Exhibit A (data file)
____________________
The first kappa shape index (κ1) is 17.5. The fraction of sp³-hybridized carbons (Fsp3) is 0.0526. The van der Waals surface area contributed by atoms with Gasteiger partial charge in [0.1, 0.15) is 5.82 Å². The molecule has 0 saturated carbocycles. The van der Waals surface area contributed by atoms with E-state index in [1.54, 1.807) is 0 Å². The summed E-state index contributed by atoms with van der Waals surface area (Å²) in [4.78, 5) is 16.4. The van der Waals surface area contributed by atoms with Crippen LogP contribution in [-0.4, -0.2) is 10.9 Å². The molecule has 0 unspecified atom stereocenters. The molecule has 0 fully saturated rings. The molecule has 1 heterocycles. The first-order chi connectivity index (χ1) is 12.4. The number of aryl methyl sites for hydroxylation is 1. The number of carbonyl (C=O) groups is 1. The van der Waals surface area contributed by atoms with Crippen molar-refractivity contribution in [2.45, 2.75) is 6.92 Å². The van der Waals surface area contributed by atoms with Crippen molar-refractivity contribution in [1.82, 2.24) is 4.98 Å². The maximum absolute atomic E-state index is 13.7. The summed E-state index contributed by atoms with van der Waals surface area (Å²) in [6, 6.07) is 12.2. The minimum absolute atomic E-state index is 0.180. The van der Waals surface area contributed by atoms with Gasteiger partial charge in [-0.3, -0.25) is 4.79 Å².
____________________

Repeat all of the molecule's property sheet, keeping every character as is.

The first kappa shape index (κ1) is 17.5. The fraction of sp³-hybridized carbons (Fsp3) is 0.0526. The van der Waals surface area contributed by atoms with Gasteiger partial charge in [0.1, 0.15) is 5.82 Å². The molecule has 0 saturated carbocycles. The van der Waals surface area contributed by atoms with E-state index in [1.54, 1.807) is 0 Å². The summed E-state index contributed by atoms with van der Waals surface area (Å²) in [4.78, 5) is 16.4. The van der Waals surface area contributed by atoms with Crippen LogP contribution in [-0.4, -0.2) is 10.9 Å². The molecule has 0 unspecified atom stereocenters. The molecule has 0 fully saturated rings. The molecule has 1 heterocycles. The first-order chi connectivity index (χ1) is 12.4. The number of aryl methyl sites for hydroxylation is 1. The number of carbonyl (C=O) groups is 1. The van der Waals surface area contributed by atoms with Crippen molar-refractivity contribution in [2.45, 2.75) is 6.92 Å². The van der Waals surface area contributed by atoms with Crippen molar-refractivity contribution in [1.82, 2.24) is 4.98 Å². The maximum absolute atomic E-state index is 13.7. The summed E-state index contributed by atoms with van der Waals surface area (Å²) in [6, 6.07) is 12.2. The minimum absolute atomic E-state index is 0.180. The van der Waals surface area contributed by atoms with Gasteiger partial charge in [-0.3, -0.25) is 4.79 Å².